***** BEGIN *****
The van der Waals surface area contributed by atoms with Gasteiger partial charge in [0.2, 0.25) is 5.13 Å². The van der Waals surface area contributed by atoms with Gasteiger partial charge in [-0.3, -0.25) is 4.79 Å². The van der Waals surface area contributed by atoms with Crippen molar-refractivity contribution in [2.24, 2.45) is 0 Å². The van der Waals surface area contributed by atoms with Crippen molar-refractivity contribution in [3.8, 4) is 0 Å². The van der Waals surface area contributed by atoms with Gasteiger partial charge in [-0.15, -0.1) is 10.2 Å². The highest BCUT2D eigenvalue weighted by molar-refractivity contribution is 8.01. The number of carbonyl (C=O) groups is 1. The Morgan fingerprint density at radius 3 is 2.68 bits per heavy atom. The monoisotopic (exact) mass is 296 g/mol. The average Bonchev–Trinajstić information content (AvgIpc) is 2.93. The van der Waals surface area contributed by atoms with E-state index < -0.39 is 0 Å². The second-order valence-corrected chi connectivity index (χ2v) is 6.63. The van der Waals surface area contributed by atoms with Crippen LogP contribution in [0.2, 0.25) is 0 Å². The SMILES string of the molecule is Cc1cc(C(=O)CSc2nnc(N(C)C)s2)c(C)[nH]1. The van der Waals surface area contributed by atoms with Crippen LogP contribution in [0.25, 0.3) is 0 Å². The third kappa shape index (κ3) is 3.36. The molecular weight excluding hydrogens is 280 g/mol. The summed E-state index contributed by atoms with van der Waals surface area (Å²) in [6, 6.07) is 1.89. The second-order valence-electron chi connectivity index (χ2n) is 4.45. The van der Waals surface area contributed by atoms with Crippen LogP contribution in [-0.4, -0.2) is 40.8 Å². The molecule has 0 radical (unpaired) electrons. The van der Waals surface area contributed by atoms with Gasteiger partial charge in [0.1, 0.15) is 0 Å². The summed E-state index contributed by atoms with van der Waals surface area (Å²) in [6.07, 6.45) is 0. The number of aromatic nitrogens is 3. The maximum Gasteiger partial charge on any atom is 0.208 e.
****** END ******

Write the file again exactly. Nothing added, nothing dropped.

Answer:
The van der Waals surface area contributed by atoms with Gasteiger partial charge in [0.2, 0.25) is 5.13 Å². The van der Waals surface area contributed by atoms with Gasteiger partial charge in [-0.3, -0.25) is 4.79 Å². The van der Waals surface area contributed by atoms with Crippen molar-refractivity contribution in [2.24, 2.45) is 0 Å². The van der Waals surface area contributed by atoms with Crippen molar-refractivity contribution in [3.8, 4) is 0 Å². The van der Waals surface area contributed by atoms with Gasteiger partial charge in [-0.15, -0.1) is 10.2 Å². The highest BCUT2D eigenvalue weighted by molar-refractivity contribution is 8.01. The number of carbonyl (C=O) groups is 1. The Morgan fingerprint density at radius 3 is 2.68 bits per heavy atom. The monoisotopic (exact) mass is 296 g/mol. The average Bonchev–Trinajstić information content (AvgIpc) is 2.93. The van der Waals surface area contributed by atoms with E-state index < -0.39 is 0 Å². The second-order valence-corrected chi connectivity index (χ2v) is 6.63. The van der Waals surface area contributed by atoms with Crippen LogP contribution in [0.2, 0.25) is 0 Å². The SMILES string of the molecule is Cc1cc(C(=O)CSc2nnc(N(C)C)s2)c(C)[nH]1. The van der Waals surface area contributed by atoms with Crippen LogP contribution in [0.25, 0.3) is 0 Å². The third kappa shape index (κ3) is 3.36. The molecular weight excluding hydrogens is 280 g/mol. The summed E-state index contributed by atoms with van der Waals surface area (Å²) in [6, 6.07) is 1.89. The second-order valence-electron chi connectivity index (χ2n) is 4.45. The van der Waals surface area contributed by atoms with Crippen LogP contribution in [-0.4, -0.2) is 40.8 Å². The molecule has 0 radical (unpaired) electrons. The van der Waals surface area contributed by atoms with Gasteiger partial charge in [0.1, 0.15) is 0 Å². The summed E-state index contributed by atoms with van der Waals surface area (Å²) in [6.07, 6.45) is 0. The number of aromatic nitrogens is 3. The maximum Gasteiger partial charge on any atom is 0.208 e.